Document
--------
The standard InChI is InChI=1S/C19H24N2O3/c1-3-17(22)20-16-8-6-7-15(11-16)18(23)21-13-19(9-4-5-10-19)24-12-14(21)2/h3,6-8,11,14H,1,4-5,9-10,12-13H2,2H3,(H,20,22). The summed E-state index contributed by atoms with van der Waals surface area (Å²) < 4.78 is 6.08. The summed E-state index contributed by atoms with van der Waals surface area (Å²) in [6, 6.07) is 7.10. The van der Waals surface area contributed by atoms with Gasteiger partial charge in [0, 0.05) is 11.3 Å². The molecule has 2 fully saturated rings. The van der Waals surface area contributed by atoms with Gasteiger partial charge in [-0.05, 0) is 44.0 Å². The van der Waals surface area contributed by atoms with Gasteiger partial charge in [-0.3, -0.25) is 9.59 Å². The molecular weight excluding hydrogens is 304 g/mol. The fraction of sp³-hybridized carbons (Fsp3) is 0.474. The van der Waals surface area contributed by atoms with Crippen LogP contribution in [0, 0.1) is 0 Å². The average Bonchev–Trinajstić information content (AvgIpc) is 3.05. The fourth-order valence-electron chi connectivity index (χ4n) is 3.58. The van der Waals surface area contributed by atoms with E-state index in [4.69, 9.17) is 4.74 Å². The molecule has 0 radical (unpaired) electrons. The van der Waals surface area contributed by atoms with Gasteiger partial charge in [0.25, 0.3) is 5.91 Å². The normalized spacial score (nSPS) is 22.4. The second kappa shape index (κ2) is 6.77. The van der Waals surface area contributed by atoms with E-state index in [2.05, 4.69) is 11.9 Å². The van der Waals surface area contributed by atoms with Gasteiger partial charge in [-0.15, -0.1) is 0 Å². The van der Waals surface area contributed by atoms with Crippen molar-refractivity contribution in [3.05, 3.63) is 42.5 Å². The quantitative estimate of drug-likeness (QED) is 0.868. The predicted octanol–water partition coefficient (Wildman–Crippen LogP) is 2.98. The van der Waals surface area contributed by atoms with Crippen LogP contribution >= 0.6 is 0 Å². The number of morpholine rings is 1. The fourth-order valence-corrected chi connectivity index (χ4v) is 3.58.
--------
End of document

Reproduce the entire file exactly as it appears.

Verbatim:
The standard InChI is InChI=1S/C19H24N2O3/c1-3-17(22)20-16-8-6-7-15(11-16)18(23)21-13-19(9-4-5-10-19)24-12-14(21)2/h3,6-8,11,14H,1,4-5,9-10,12-13H2,2H3,(H,20,22). The summed E-state index contributed by atoms with van der Waals surface area (Å²) < 4.78 is 6.08. The summed E-state index contributed by atoms with van der Waals surface area (Å²) in [6, 6.07) is 7.10. The van der Waals surface area contributed by atoms with Gasteiger partial charge in [0, 0.05) is 11.3 Å². The molecule has 2 fully saturated rings. The van der Waals surface area contributed by atoms with Gasteiger partial charge in [-0.05, 0) is 44.0 Å². The van der Waals surface area contributed by atoms with Gasteiger partial charge in [-0.3, -0.25) is 9.59 Å². The molecular weight excluding hydrogens is 304 g/mol. The fraction of sp³-hybridized carbons (Fsp3) is 0.474. The van der Waals surface area contributed by atoms with Crippen LogP contribution in [0, 0.1) is 0 Å². The average Bonchev–Trinajstić information content (AvgIpc) is 3.05. The fourth-order valence-electron chi connectivity index (χ4n) is 3.58. The van der Waals surface area contributed by atoms with E-state index in [4.69, 9.17) is 4.74 Å². The molecule has 0 radical (unpaired) electrons. The van der Waals surface area contributed by atoms with Gasteiger partial charge in [0.25, 0.3) is 5.91 Å². The normalized spacial score (nSPS) is 22.4. The second kappa shape index (κ2) is 6.77. The van der Waals surface area contributed by atoms with E-state index in [2.05, 4.69) is 11.9 Å². The van der Waals surface area contributed by atoms with Gasteiger partial charge in [-0.15, -0.1) is 0 Å². The van der Waals surface area contributed by atoms with Crippen molar-refractivity contribution in [3.05, 3.63) is 42.5 Å². The quantitative estimate of drug-likeness (QED) is 0.868. The predicted octanol–water partition coefficient (Wildman–Crippen LogP) is 2.98. The van der Waals surface area contributed by atoms with Crippen LogP contribution >= 0.6 is 0 Å². The number of morpholine rings is 1. The fourth-order valence-corrected chi connectivity index (χ4v) is 3.58.